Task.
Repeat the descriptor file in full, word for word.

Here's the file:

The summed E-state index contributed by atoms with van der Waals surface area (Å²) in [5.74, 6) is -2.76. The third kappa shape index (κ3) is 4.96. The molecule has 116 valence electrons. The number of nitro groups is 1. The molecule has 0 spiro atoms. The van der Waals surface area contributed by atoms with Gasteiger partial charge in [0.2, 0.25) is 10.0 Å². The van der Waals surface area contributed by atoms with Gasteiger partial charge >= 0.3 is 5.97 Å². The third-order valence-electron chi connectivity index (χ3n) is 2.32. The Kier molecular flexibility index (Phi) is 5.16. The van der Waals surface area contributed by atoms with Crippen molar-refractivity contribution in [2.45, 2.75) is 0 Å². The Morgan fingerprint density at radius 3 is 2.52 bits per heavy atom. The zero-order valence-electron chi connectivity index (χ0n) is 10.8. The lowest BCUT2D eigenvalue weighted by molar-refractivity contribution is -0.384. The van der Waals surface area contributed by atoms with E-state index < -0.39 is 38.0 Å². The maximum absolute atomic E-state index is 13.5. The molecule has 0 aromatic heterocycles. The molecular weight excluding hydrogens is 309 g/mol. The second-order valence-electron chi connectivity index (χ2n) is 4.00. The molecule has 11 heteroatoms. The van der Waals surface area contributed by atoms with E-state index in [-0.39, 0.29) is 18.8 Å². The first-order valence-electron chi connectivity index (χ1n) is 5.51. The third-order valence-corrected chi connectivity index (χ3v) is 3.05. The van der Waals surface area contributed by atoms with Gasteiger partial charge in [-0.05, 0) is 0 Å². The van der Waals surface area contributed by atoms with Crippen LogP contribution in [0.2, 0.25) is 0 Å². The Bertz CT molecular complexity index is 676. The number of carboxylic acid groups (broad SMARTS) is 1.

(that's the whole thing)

The summed E-state index contributed by atoms with van der Waals surface area (Å²) in [5.74, 6) is -2.76. The third kappa shape index (κ3) is 4.96. The molecule has 116 valence electrons. The number of nitro groups is 1. The molecule has 0 spiro atoms. The van der Waals surface area contributed by atoms with Gasteiger partial charge in [0.2, 0.25) is 10.0 Å². The van der Waals surface area contributed by atoms with Gasteiger partial charge >= 0.3 is 5.97 Å². The third-order valence-electron chi connectivity index (χ3n) is 2.32. The Kier molecular flexibility index (Phi) is 5.16. The van der Waals surface area contributed by atoms with Crippen molar-refractivity contribution in [2.45, 2.75) is 0 Å². The Morgan fingerprint density at radius 3 is 2.52 bits per heavy atom. The zero-order valence-electron chi connectivity index (χ0n) is 10.8. The lowest BCUT2D eigenvalue weighted by molar-refractivity contribution is -0.384. The van der Waals surface area contributed by atoms with E-state index < -0.39 is 38.0 Å². The maximum absolute atomic E-state index is 13.5. The molecule has 0 aromatic heterocycles. The molecular weight excluding hydrogens is 309 g/mol. The second-order valence-electron chi connectivity index (χ2n) is 4.00. The molecule has 11 heteroatoms. The van der Waals surface area contributed by atoms with E-state index in [-0.39, 0.29) is 18.8 Å². The first-order valence-electron chi connectivity index (χ1n) is 5.51. The third-order valence-corrected chi connectivity index (χ3v) is 3.05. The van der Waals surface area contributed by atoms with Gasteiger partial charge in [-0.05, 0) is 0 Å². The van der Waals surface area contributed by atoms with Crippen LogP contribution in [0.2, 0.25) is 0 Å². The Bertz CT molecular complexity index is 676. The number of carboxylic acid groups (broad SMARTS) is 1.